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NetJets Reduces Safety Role of FAA-licensed Dispatchers in Flight Operations


Teamsters Local 284 Flight Dispatchers Sound Alarm Over NetJets Automation

Press Contact: Mark Vandak Phone: (614) 228-0727

(Columbus, OH) – Flight dispatchers represented by Teamsters Local 284 in Columbus, Ohio, are ringing alarm bells over NetJets Aviation’s (NJA) plan to scale back commitments to passengers, pilots, and flight attendants that FAA-licensed dispatchers must approve all flight departures.

NJA, the luxury business jet company owned by Warren Buffet’s Berkshire Hathaway, operates a fleet of more than 600 aircraft, conducting more than 300,000 flights annually to more than 2,000 airports. Yet NJA only dedicates 54 FAA-licensed dispatchers to handle flights while operating in the U.S.’s complex air transportation system. Flight dispatchers play a vital safety role at air carriers around the world.

NetJets previously made clear on its corporate website that “as an extra safety precaution, no flight leaves without the approval of both our pilots and our Federal Aviation Administration-licensed dispatchers.” After NetJets implemented a new automated system this week, dispatchers have revealed that some flights will be released without a human dispatcher first conducting a pre-flight check or review in violation of NJA’s labor contract.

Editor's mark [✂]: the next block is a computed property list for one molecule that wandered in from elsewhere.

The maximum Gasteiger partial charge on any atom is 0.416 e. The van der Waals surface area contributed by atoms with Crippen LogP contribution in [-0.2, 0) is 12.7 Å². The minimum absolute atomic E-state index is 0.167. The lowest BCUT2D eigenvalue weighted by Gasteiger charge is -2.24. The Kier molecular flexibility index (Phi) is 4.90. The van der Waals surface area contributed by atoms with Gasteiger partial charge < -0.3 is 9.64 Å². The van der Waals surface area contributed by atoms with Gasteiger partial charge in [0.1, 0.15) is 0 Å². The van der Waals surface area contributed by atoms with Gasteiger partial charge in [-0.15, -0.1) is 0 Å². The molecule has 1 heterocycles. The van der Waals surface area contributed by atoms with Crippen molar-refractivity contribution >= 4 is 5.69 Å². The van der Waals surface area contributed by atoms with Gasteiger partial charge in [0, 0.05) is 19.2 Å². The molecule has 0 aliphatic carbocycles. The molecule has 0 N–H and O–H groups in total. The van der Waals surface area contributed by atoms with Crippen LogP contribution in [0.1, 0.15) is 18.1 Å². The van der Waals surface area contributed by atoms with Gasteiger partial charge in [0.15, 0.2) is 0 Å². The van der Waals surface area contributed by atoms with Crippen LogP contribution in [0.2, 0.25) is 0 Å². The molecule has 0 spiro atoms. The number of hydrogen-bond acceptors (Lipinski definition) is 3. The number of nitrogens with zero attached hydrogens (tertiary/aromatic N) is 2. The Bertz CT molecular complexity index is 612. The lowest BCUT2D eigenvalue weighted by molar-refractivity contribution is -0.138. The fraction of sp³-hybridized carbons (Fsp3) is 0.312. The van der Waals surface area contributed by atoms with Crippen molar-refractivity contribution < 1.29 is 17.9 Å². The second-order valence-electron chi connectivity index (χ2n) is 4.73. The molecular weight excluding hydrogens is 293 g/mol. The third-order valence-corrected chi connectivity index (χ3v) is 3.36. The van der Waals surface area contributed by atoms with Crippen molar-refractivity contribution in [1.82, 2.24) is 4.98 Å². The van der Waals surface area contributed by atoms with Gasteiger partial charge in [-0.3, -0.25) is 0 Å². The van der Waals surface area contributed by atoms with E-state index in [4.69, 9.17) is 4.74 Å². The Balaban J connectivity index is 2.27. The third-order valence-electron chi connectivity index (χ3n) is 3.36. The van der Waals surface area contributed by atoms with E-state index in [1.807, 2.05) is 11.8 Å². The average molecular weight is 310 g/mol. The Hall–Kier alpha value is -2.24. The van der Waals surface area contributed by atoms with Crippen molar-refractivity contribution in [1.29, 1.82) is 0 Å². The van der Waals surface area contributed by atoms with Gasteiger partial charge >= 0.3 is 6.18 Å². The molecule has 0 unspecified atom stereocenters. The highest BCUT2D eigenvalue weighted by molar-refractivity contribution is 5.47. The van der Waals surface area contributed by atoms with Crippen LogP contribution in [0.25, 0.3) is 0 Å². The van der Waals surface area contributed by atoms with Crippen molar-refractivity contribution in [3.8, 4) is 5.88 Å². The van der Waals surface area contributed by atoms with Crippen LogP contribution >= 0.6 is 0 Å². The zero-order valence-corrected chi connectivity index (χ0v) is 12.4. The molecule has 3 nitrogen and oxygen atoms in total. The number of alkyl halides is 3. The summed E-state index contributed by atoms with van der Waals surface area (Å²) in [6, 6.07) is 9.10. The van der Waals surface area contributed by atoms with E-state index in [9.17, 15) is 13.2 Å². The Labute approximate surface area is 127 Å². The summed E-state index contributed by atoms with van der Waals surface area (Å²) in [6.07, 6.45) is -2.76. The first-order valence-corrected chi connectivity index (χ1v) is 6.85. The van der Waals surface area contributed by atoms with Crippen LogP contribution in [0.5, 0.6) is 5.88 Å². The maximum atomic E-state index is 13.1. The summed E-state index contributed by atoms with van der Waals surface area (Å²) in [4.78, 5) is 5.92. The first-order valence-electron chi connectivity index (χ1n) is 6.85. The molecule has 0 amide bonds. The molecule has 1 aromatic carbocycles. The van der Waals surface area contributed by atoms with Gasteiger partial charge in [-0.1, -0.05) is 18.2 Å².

“Reducing the critical role of FAA-licensed human dispatchers through their automated system eliminates the “extra safety precaution” on impacted flights. It’s a very bad idea,” said Fred Larkins, an NJA dispatcher.  “NetJets passengers likely believe they get the same level of safety support from human dispatchers on their flights as passengers on any commercial airline — if not more given what they pay for luxury travel — but that’s not the case. Dispatchers oppose all efforts to reduce our role in upholding the safety of flight operations.”

The dispatcher’s union filed a grievance over the issue. Local 284 remains ready to negotiate a resolution that ensures dispatchers will continue to conduct pre-flight checks and reviews and approve all flight departures. 

“NetJets will likely defend its decision by stating that their new automated system meets minimum standards, but that misses the point,” said Brenden Robinson, an NJA dispatcher.  “In the past, NetJets routinely committed that a human dispatcher would approve every flight for departure. There is no reason to scale back on those safety commitments as the company’s fleet and operations grow. We should be adding more dispatchers and doubling down on that safety commitment, not reducing the role of human dispatchers.”

Dispatchers are meeting with NJA pilot and flight attendant union representatives to discuss shared concerns about the company’s plan to reduce the role of human flight dispatchers.

Teamsters Local 284 is based in Columbus, Ohio, and represents NJA dispatchers, flight attendants, maintenance employees and stock clerks.